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Sunday, February 21 2016

     Mesa has just turned a year old and I'm beginning to use her for simple chores around the farm. We haven't really done a lot of schooling because the schooling sheep have been heavily pregnant or lambing, that just leaves the Navajo Churro and the Jacobs, and they are not, N-O-T, good schooling sheep. The churro are large, flighty, and apt to richochet into things, and the Jacobs will bring the fight to the dog. None of that is great for giving a baby dog confidence.

Mesa has done enough pen work on the Dorpers that she has a rudimentary knowledge of pushing sheep, giving them some distance, and bringing them to me. We haven't put any commands on it yet. Her experience with the Churro and Jacobs has been to slowly push them into the night pens. This isn't so much herding, as guiding them into good choices.

Mesa is supposed to begin formal herding lessons in March but Spring grazing pasture opportunities require Mesa to start getting a handle on these sheep as soon as possible. So this evening we moved the sheep into the pen and let Mesa get a feel for them.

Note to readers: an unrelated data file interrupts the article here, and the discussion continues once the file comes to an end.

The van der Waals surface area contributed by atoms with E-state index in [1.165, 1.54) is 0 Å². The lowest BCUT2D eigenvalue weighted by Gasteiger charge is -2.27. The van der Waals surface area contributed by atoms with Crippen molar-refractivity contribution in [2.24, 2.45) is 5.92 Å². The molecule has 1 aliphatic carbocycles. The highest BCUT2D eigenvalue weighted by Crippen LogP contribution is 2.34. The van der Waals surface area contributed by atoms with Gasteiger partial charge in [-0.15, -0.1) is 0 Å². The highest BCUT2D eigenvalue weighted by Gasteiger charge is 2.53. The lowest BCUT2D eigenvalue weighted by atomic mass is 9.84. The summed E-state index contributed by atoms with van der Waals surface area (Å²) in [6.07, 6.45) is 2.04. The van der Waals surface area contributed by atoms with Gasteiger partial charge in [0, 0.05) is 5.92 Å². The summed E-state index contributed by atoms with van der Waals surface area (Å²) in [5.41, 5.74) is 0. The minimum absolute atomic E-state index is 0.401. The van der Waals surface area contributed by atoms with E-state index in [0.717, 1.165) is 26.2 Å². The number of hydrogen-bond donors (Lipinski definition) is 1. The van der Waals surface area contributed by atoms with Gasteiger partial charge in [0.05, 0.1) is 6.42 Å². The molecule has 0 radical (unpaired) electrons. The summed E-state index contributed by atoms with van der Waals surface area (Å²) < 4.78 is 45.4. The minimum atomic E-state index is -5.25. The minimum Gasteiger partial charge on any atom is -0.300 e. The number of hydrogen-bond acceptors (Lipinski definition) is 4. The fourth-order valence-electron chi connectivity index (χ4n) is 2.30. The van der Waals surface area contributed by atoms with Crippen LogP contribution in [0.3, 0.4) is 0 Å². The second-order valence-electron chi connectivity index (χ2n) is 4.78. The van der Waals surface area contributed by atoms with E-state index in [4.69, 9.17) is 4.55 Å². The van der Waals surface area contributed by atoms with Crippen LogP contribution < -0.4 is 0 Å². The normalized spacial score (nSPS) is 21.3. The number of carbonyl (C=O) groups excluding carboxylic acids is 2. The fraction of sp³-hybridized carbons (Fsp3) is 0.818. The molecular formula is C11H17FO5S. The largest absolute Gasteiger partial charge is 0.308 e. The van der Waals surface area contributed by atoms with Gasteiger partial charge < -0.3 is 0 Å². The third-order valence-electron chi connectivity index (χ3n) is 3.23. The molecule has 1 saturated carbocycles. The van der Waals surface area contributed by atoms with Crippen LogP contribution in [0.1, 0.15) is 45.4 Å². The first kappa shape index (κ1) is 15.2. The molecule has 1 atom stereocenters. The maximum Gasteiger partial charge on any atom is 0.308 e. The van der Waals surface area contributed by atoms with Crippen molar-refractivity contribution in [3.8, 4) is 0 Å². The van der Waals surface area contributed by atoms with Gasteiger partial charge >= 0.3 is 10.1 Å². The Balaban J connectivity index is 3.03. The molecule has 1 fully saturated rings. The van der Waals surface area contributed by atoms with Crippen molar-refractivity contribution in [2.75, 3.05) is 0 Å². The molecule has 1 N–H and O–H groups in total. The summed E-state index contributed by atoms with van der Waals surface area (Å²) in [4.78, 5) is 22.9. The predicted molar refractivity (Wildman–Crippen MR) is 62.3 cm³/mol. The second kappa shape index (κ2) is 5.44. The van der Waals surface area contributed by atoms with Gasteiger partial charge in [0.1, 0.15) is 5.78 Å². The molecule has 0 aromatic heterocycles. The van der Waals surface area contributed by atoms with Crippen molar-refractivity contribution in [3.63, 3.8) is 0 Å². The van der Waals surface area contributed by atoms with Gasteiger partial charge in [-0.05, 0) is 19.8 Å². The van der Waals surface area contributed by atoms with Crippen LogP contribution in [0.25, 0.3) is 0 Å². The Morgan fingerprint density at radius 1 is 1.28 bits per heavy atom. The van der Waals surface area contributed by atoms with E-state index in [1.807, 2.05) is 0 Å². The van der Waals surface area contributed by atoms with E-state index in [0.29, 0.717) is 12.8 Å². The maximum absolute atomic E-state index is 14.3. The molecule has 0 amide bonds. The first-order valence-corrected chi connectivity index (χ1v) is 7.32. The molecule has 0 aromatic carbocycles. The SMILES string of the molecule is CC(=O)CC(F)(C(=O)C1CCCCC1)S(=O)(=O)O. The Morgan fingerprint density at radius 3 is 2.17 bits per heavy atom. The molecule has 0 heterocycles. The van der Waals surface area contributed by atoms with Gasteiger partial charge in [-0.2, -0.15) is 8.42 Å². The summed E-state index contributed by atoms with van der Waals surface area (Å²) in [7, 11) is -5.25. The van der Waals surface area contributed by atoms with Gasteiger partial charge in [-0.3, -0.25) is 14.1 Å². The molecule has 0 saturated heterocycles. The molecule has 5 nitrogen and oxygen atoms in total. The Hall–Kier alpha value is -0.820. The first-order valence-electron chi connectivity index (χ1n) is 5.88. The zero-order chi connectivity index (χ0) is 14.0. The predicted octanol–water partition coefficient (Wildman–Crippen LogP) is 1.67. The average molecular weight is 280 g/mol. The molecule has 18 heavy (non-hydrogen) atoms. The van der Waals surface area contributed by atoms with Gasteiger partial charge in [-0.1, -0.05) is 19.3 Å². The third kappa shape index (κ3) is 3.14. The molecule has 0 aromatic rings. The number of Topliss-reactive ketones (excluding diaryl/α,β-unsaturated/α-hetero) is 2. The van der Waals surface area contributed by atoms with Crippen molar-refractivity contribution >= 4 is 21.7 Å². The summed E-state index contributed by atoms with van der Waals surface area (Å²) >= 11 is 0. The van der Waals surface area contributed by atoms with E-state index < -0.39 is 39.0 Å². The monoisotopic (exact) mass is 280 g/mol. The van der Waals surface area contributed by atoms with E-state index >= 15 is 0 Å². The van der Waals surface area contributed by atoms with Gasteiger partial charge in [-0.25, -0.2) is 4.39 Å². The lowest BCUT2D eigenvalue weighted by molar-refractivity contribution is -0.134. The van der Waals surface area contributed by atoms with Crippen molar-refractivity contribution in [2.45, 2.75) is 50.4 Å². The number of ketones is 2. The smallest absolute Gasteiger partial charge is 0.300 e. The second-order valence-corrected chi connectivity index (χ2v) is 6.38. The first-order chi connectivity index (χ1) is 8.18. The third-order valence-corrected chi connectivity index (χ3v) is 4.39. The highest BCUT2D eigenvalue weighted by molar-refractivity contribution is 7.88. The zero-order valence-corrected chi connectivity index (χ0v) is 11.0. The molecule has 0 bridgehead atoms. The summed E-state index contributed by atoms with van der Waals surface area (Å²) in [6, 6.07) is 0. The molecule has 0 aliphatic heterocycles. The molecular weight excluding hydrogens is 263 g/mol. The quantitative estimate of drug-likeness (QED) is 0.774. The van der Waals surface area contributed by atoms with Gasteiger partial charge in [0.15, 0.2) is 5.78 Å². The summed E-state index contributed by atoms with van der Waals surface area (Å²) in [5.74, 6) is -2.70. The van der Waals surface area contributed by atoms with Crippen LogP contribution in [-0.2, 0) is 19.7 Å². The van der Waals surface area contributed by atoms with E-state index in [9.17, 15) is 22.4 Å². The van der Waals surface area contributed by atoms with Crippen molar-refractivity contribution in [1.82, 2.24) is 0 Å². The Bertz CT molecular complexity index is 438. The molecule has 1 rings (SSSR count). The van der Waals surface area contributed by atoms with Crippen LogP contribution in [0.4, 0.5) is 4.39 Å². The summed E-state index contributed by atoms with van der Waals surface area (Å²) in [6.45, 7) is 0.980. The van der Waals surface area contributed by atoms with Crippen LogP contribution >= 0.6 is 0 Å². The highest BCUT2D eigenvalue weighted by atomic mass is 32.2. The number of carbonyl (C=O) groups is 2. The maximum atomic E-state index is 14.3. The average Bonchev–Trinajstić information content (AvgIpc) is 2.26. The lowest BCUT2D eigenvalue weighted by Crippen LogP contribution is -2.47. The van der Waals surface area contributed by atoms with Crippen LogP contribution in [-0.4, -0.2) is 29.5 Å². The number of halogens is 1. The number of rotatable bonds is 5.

The sheep are light and have never really been schooled by dogs, and so flocking toward the human is not even in their databanks. Today we just worked with picking the sheep up and moving them around the pen, predictably the Jacobs were quick to complicate things by bringing the fight to the dog.

It was irritating but at the same time, if Mesa can't work a bossy sheep, she can't work a cow, so there is no time like the present to start building her confidence.

Since we have no aspirations toward trial work, gripping the sheep is not discouraged as long as it's justified and fair. The problem with gripping sheep with horns is that if you don't do it right, it hurts. Mesa and the bossiest ewe had a few go-rounds before Mesa got her confidence and found a way to address the problem that she was comfortable with. I didn't put too much pressure on her, and we quit as soon as she'd had enough success that I felt her confidence was growing.

Not only did Mesa learn she could control the sheep, more importantly, the sheep learned that Mesa could control them, and that's just one baby step closer to being a cow dog.

Posted by: forensicfarmgirl AT 05:15 pm   |  Permalink   |  3 Comments  |  Email
Good girl!!
Posted by Patty on 02/21/2016 - 05:48 PM
Well done Mesa!
Posted by Terry on 02/21/2016 - 11:17 PM
Thanks guys. She is growing up to be just what I wanted. :)
Posted by forensicfarmgirl on 02/23/2016 - 05:01 PM

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